The Brothers Ford and the Charm Problem

Don't confuse crass with class. Putting money over manners is a sign of the times.

By Shannon Rupp 3 Jun 2013 | TheTyee.ca

Shannon Rupp is a contributing editor of The Tyee. Read her previous articles here.

With Toronto's mayor Rob Ford -- or RoFo as the wags have dubbed him -- dominating the news for more than two weeks over reports of a video allegedly showing him smoking crack cocaine, you might have missed the ongoing and not entirely-unrelated stories about what I'm calling "The Man Problem."

When it's cropping up on the grammar sites, I think we have to begin taking it seriously.

Grammarly.com, a site that offers a spellcheck service, posted an amusing card to its Facebook site, which earned more than 8,000 likes and 2,500 shares in a matter of hours, sending it viral.

"I don't care if he is a fictional character, I still want to marry him," says the woman on the card.

"Who's your literary dreamboat?" the site asked, archly. And boy did those bookish girls dish -- 1,500 comments in half a day.

The obvious choice for many readers was Pride and Prejudice's Mr. Darcy -- there's nothing more appealing than a man you can count on when the chips are down. But another surprisingly big winner was Gilbert Blythe, the boy who taunts and teases Anne of Green Gables about her red hair and eventually becomes her husband. And Scout's dad in To Kill A Mockingbird, Atticus Finch -- who'd a thunkit -- was another crowd pleaser.

Yet another Jane Austen character, Colonel Brandon from Sense and Sensibility earned applause along with Severus Snape from Harry Potter, suggesting that some of the commenters might just have a thing for Alan Rickman. There were nods to Lord of the Rings' Aragorn, but the prototypes for romance novel heroes -- Mr. Rochester and Heathcliff -- earned far fewer nods than one might expect.

One astute lass noted, wryly, that we all marry fictional characters. But I was surprised to see how often the decent, honourable, and upstanding heroes, many of whom display considerable charm, were fan favourites.

Now, I get that women find this joke as funny as men find it exasperating. A man once gave me a fridge magnet of Colin Firth playing Mr. Darcy and the message: "She liked imaginary men best." It was criticism disguised as a tchochke.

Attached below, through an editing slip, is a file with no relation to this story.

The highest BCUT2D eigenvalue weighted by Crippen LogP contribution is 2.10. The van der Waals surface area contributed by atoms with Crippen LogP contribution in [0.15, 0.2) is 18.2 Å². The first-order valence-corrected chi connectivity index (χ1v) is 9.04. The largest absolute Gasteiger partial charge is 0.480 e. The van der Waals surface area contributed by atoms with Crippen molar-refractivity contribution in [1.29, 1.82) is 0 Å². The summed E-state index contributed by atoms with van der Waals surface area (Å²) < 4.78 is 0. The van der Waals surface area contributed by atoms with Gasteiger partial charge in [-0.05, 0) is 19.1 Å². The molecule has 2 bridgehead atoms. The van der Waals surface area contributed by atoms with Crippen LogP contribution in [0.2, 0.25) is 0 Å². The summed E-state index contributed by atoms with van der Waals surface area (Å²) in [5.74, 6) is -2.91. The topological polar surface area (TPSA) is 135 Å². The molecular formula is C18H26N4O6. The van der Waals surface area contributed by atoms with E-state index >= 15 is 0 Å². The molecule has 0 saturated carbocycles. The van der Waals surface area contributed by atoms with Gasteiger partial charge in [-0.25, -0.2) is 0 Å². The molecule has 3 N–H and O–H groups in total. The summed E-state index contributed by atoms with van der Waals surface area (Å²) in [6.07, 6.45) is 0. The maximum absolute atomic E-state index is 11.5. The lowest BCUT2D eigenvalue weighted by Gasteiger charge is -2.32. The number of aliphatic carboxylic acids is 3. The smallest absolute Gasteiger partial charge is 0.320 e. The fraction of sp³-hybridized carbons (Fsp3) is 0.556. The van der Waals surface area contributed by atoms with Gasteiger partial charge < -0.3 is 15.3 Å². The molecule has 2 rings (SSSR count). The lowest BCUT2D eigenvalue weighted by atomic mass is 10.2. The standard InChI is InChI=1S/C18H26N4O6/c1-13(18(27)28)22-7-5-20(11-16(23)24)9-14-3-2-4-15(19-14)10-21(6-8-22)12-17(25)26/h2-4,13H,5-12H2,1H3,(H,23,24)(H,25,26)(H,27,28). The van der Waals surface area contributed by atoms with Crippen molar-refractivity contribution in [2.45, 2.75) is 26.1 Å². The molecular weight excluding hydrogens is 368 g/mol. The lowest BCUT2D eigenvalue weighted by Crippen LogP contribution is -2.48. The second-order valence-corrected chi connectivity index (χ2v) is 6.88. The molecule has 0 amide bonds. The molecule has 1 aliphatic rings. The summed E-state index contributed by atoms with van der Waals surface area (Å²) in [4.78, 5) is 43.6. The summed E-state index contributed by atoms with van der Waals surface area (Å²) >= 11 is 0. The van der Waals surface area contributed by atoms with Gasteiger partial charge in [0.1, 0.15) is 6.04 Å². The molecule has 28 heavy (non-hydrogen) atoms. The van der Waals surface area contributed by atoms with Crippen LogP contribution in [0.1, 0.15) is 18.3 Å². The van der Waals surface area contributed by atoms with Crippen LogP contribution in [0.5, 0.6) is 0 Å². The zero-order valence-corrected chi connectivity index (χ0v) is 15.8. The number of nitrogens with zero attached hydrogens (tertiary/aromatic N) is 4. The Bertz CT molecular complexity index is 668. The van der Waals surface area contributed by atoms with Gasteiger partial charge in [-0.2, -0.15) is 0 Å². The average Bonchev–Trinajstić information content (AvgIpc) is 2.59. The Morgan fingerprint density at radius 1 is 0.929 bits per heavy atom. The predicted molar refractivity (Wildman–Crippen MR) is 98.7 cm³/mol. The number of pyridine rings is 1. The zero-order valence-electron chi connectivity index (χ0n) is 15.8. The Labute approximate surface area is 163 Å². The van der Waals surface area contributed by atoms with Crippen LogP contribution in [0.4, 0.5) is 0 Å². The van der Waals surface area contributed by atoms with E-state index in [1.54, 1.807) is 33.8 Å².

So I might have ignored what superficially seemed like man-bashing if it weren't for the sheer volume of responses, the thought that had gone into them, and the Atlantic. The magazine, not the ocean.

Charmless and gormless

Benjamin Schwarz, a literary critic, has written a provocative essay on why North American men consider it a virtue to be charmless, and it has implications for understanding politics. I'd just been wondering about the death of charm myself -- and the associated qualities of grace, honour and decency -- in light of the mysterious voter enthusiasm for gormless RoFo and his equally crude brother Doug.

"The Rise and Fall of Charm in American Men" is well-worth reading for a number of insights about why we live in a culture devoid of male charm. Schwarz looks at the mid-20th century's enthusiasm for stars like Cary Grant -- everyone's charm yardstick -- which gave way to... well you name an actor known for charm.

He allows for the greying George Clooney. To which I'd add Grey's Anatomy's Patrick Dempsey, whose Dr. McDreamy character was written to emphasize his playful charm in the first three seasons of the show. That made it a huge hit with women, and it's a still a juggernaut that just got its 10th season renewal.

But Schwarz has a point: charm is in short supply on the screen because it's in such short supply in our society. He notes how often women make jokes about the inability of men to carry on the simplest social interaction with any skill.

"Even in the most casual conversation, men are too often self-absorbed or mono-focused or -- more commonly -- guarded, distracted, and disengaged to an almost Aspergerian degree," he writes.